In this example, we’ll create a setting for multiple clusters and multiple teams with separated responsibilities. We need to cover:
Manifests quality control
Separation of access
QA and dev teams’ user experience and velocity
Most of these points we can cover with a proper Git structure for the Kubernetes state repo(s), some of them require additional automation.
Our company, of course, has a bunch of microservices in a bunch of environments. You can usually divide them by the purpose, like this:
QA, where QA engineers run end-to-end, acceptance, or any other kinds of tests, whose activities require a complete, isolated environment with all components
Dev, where developers can perform R&D activities
Prod, where applications run and generate value
Of course, it isn’t the only possible model. You may also have one or a bunch of staging environments, for example, or dedicated performance clusters. It isn’t the topic of this article, so let’s assume those three are enough.
As for Dev and QA environments, they usually don’t require strict access isolation and can even sometimes use inter-environment communications. So we can put them together in one DevQA cluster if we’d like to.
The main principle here is, a particular use case in a specific organization defines what is allowed and what is not. Once again, let’s assume that here we can put them together.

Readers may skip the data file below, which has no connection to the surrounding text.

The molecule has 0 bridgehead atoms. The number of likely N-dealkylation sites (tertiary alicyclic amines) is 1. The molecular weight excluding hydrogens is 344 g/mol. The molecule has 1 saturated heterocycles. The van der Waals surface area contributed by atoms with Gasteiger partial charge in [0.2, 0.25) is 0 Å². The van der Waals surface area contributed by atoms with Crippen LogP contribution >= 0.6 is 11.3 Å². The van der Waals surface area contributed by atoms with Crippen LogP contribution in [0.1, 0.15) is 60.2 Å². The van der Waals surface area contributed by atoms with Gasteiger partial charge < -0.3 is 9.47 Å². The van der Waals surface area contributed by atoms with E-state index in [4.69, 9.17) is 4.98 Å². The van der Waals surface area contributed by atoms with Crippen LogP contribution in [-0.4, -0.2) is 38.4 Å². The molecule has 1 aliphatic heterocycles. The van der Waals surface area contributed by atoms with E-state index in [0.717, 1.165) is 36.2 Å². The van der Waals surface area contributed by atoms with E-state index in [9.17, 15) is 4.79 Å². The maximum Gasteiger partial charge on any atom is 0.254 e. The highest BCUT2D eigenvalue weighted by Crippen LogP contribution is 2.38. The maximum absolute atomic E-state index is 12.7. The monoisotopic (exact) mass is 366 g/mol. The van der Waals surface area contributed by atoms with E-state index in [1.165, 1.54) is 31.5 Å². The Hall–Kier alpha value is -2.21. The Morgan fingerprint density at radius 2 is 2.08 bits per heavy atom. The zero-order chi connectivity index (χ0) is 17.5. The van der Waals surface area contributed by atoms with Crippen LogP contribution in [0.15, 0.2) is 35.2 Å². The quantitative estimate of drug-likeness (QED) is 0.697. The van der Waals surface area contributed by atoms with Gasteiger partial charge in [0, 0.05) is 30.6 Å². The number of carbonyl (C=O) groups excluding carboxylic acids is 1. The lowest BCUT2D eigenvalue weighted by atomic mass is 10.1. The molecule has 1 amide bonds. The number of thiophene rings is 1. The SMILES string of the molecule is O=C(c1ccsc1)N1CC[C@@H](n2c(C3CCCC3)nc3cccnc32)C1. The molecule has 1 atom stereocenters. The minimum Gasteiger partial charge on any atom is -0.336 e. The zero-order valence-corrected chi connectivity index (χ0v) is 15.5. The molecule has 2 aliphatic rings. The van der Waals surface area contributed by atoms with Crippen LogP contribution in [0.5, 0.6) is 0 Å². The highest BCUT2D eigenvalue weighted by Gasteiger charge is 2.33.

First Glimpse on Git Repositories
Now, we have two major divisions: DevQA and Prod. And, accordingly, we can create two Kubernetes clusters and two Git repositories — one for each, where we’ll store all application-related configurations.
Depending on the approach you choose for manifests management, you may need additional Git repositories. In this case, we use Kustomize, and all kinds of environments should share the very same base. So we create a separate repo with base manifests, which we can include in clusters’ repositories as a submodule, remote base, or just automatically replicate files from it.
Every cluster repo has a base folder (or submodule) and several others, each of which represents a separate namespace. Each folder in the namespace represents one application.
Three repositories allow us to create three separate change flows: one for each kind of environment (DevQA and Prod) and one for base manifests, which affects both types. We aren’t limited to three repositories, however. We can create as many repositories as much separation we need.
Now, we create our application configuration and put it in appropriate folders. Let’s take this canonical example and deploy it to the dev environment, QA, and production.
Deep Dive Into Repo Structure
To prepare the base repository, the first thing to do is to define our applications — in this case: frontend, redis-master, and redis-slave. Three applications in total.
Then, create an environment-independent configuration for each application and place it to the base repository.
Note that the namespace level isn’t featured here. It’s the base repository and the configurations of these applications can be inherited to any namespace in any cluster we want.
Cluster’s Repo Preparation
For the cluster-specific repositories, we start by adding a base repo as a submodule.
Now, we create separate folders for desired namespaces in our clusters. “dev” and “qa” for DevQA cluster and “prod” for Prod cluster.
Then, create folders for applications in namespaces’ folders
And finally, create env-specific overrides. For example, an override for a frontend application in dev env: